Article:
On Tuesday, Vermont Senator and 2016 Democratic presidential candidate Bernie Sanders introduced legislation aimed at making it easier for low-income families to take advantage of solar power. The bill, called the “Low Income Solar Act,” came the same day that the Obama Administration announced a similar program aimed at installing 300 megawatts of renewable energy in federally subsidized housing by 2020.
The Sanders bill would aid in this effort by providing $200 million in Department of Energy loans and grants to help offset the upfront costs associated with installing solar panels on community facilities, public housing and low-income family homes, according to a press release. The projects would also have to prioritize loans for female- and minority-owned businesses, as well as target specific regions including Appalachia, Indian tribal lands, and Alaskan native communities.
“The scientific community tells us very clearly if we’re going to reverse climate change and the great dangers it poses for the planet we must move aggressively to transform our energy system away from fossil fuels to sustainable energy,” Sanders said in a statement. “We can achieve this goal, save families money and protect the planet for future generations.”
According to the bill summary, homeowners with suitable roofs would receive grants to help them afford solar panel installation while renters or others without appropriate siting options would get connected through alternative means such as community solar gardens. Solar gardens are designed for those without rooftop access as a way to connect to a shared solar system that guarantees their electricity comes from solar power. Usually these community solar gardens are one or two megawatts in size and operated by third-party solar providers and local utilities.
Environmentalists are pleased that Sanders is running for president, as he is one of the climate change action leaders in the Senate.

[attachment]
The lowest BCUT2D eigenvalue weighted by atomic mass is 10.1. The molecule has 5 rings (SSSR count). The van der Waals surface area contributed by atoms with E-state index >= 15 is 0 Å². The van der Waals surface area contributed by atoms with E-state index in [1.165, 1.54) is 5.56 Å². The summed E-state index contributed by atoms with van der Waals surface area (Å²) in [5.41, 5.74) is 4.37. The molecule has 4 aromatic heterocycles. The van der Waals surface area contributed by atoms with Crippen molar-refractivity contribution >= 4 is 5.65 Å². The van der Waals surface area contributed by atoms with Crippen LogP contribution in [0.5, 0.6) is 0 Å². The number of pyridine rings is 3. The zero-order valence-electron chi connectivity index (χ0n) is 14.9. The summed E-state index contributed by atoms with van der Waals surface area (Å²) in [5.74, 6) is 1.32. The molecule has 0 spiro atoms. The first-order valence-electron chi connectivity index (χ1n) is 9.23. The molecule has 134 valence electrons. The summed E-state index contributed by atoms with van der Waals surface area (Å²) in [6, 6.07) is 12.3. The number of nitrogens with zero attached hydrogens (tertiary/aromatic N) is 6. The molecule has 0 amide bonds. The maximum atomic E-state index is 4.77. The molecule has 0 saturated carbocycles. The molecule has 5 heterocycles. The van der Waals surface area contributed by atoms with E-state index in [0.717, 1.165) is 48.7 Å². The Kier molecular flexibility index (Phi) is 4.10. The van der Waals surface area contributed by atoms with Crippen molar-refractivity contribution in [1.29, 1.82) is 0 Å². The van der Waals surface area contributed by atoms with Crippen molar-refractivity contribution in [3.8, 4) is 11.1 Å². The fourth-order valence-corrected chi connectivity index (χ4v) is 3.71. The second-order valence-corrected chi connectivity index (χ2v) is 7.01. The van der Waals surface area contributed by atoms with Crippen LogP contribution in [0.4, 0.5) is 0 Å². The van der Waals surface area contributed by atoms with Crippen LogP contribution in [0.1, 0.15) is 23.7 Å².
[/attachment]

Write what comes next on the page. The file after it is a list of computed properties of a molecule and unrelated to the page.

Environmental activist and founder of 350.org Bill McKibben recently praised Sanders as “the ultimate what-you-see-is-what-you-get politician.”
“Bernie’s been in the forefront of all the crucial environmental fights of recent years, always willing to knuckle down and do the hard work of fighting the big corporations,” McKibben told the Burlington Free Press.
As ThinkProgress previously reported, after the 2014 election that put the GOP in charge of the Senate, Sanders pushed the chamber to go on the record as to whether climate change is happening, caused by human activity, and resulting in “devastating problems in the United States and around the world.”
In 2015 he attended the People’s Climate March in New York City and told Democracy Now! that climate change is “a huge issue. It’s a planetary crisis. We’ve got to act, and we have to act boldly.”
He has also consistently opposed the Keystone XL pipeline and has talked publicly about the potentially disastrous environmental effects.
While Sanders entered the race an extreme long shot, his popularity has swelled in the early days of the campaign. On a recent visit to Iowa, one of the early caucus states, Sanders drew big crowds as well as the attention of Democratic frontrunner Hillary Clinton’s campaign. Sanders is gaining major traction in Iowa polling, and has surpassed Clinton among very liberal voters.